Conclusion

          Aspirin use reduced the myocardial infarction risk in patients without known cardiovascular disease, but had no effect in terms of reducing the risk of all-cause death, cardiovascular death, and stroke, and increased the risk of major bleeding, gastrointestinal bleeding, and hemorrhagic stroke.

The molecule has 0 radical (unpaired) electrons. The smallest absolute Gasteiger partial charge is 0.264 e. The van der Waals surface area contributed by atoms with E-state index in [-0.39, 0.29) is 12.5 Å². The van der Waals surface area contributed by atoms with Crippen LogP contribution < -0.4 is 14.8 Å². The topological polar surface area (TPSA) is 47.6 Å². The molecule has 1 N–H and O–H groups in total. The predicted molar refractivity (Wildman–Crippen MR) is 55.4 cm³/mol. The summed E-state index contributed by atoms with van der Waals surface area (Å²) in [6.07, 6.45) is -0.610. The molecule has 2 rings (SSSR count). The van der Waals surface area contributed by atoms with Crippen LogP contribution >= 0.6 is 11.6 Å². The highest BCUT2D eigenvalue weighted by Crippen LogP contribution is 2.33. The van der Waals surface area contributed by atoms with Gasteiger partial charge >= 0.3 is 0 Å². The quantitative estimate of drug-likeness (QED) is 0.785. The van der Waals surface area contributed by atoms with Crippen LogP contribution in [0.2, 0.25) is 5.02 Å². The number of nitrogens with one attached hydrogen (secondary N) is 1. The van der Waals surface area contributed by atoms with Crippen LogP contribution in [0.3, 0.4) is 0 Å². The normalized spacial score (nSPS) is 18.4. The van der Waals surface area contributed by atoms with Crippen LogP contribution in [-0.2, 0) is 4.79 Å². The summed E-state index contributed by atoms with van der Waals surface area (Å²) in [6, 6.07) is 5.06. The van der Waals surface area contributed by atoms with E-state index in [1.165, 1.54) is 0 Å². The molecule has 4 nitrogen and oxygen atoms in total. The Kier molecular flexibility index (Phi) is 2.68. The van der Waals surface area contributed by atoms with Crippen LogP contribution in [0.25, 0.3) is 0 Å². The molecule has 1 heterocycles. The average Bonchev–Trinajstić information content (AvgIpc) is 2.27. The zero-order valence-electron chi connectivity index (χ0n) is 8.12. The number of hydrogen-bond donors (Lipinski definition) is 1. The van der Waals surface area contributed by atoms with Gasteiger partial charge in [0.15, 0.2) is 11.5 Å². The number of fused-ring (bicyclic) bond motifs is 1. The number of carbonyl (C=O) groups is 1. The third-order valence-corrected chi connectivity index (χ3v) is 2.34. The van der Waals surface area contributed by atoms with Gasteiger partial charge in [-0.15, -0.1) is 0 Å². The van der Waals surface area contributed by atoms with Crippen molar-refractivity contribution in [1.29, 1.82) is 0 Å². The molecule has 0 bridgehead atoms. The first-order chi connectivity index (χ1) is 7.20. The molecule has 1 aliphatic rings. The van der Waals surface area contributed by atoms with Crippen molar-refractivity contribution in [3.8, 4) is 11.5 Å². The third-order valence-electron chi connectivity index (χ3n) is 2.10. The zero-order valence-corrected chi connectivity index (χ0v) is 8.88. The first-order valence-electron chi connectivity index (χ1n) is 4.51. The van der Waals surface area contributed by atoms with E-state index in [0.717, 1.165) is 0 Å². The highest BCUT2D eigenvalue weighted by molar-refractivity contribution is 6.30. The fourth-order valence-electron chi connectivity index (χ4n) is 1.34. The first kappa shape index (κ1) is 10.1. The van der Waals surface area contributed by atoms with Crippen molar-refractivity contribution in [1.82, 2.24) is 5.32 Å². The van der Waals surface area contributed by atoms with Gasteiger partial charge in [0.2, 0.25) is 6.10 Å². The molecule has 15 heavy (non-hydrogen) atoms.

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          Most cited references 13

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          A randomized trial of low-dose aspirin in the primary prevention of cardiovascular disease in women.